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May 22, 2019

Faculty panel outlines principles for faculty-student interactions

April 22, 2019

Faculty panel outlines principles for faculty-student interactions

Further discussions will help build common understanding across U-M

Topic: Campus News

A panel of University of Michigan faculty members has recommended a new core statement of principle for the interaction of faculty members with students that says faculty members “must base their actions solely on educational and professional reasons” except in the most unusual circumstances.

Provost Martin Philbert has accepted the report and recommendations of the Blue Ribbon Panel he appointed last fall to explore the intersection of faculty members’ political thought/ideology and their responsibilities to students.

The group of six distinguished faculty members was formed after a professor on the Ann Arbor campus refused to write a letter of recommendation for a student seeking to study abroad in Israel.

At that time, Philbert and President Mark Schlissel said withholding letters of recommendation for students based on the instructor’s personal views fails to meet the university’s expectations for supporting students. The panel was led by James Duderstadt, University Professor of Science and Engineering and president emeritus.

The panel also recommended a supplemental principle that calls for clearly defined procedures for handling challenges to the core statement, and Philbert says he and the deans of U-M’s schools and colleges are committed to further discussion with faculty, staff and students in the fall to establish those procedures.

“The faculty panel’s recommended statement of principle is well-reasoned and solidly grounded in the traditions and past practices of the university and its faculty,” Philbert says. “I believe this is a strong statement that makes it clear that faculty must judge students only on the basis of their academic performance and leave everything else on the sidelines.”

The report was submitted to the provost in late March after the panel reached out extensively to gather a wide range of perspectives. The panel collected written input and hosted open meetings on all three U-M campuses. The group examined existing U-M policies and the policies at peer institutions. The full recommended statement of principle, as articulated in the report, says:

“Faculty members have both rights to academic freedom as scholars and responsibilities as teachers employed by an educational institution. These responsibilities are to one’s disciplines and fields and to the students with whom they work.

“Faculty deal with students in a variety of formal and informal settings. They teach them in classes, advise them in and out of office hours about intellectual and career matters, conduct reading groups and independent studies, hire them as research assistants or to work in labs, write them recommendations, serve on their dissertation committees, and so on.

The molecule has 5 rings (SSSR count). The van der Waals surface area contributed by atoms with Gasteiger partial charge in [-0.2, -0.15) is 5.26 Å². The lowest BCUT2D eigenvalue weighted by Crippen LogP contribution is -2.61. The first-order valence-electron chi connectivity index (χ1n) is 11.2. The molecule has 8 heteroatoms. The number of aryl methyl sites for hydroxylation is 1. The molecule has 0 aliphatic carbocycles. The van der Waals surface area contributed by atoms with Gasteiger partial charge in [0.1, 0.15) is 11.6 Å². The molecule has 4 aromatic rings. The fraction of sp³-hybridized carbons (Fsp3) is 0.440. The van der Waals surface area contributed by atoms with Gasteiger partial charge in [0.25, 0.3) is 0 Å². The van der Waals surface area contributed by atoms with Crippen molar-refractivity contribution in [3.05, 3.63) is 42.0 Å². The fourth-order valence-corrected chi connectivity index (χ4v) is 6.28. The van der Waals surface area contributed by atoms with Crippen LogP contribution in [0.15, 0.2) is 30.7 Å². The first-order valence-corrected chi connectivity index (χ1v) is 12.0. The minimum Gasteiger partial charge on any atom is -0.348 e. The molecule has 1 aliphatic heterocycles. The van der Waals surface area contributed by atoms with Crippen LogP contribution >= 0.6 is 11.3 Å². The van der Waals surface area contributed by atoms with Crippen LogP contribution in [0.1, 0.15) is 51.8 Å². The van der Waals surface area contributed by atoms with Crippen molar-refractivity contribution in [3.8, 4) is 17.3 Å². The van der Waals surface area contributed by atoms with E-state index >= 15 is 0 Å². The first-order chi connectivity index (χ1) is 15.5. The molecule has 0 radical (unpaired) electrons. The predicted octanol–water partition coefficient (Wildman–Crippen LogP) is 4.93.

“In all such settings, absent the most unusual circumstances, faculty must base their actions solely on educational and professional reasons.”

The panel recognized that challenges will occur and so recommended a supplemental governing principle to address such challenges.

“To count as permissible, a departure from the statement of principle — a claim that in some particular case the circumstances are indeed most unusual — has to be reasonable. It is not enough that the faculty member’s stance is sincere and conscientious,” it said.

The panel suggested that further discussions should lead to establishing a process for people to bring concerns forward.

“What we found from our outreach efforts suggests that we would benefit as a community from discussing these issues, our proposed principles, and how they might apply in specific cases. We recommend a process that respects the decentralized nature of the University of Michigan by creating opportunities for discussions at the departmental as well as college levels to build great common awareness and understanding,” the report says.

Philbert said the deans on the Ann Arbor campus are supportive of these further discussions in their individual schools and colleges, and the UM-Dearborn and UM-Flint chancellors and provosts also support the approach.

By the end of the coming fall semester, the provost said, he expected the further discussions would lead to the development of common practices that “both share core features and also take into account the unique aspects of culture and practice in the various units.”

Philbert also said he would reach out to key stakeholder groups across the university including the Senate Advisory Committee on University Affairs, Rackham Student Government and Central Student Government to encourage their feedback.

The commission also noted that the principles must apply to the university’s practices and decisions. The report included a dissenting view on the recommendations.

Comments

Paul Kileny
on 4/25/19 at 1:53 pm

From the report :
"Faculty members have both rights to academic freedom as scholars and responsibilities as teachers employed by an educational institution. These responsibilities are to one's disciplines and fields and to the students with whom they work."
The bottom line is this : faculty members have a responsibility to teach students how to think, not want to think. Academic freedom refers to having the freedom to take chances in one's area of expertise ( with the exception of course of academic misconduct), without fear of retribution. I does not extend into indoctrinating young and impressionable minds with their own political views, or promoting opposition to political views they don't espouse - the exception being hate speech and incitement against racial, ethnic, religious or nationality groups.

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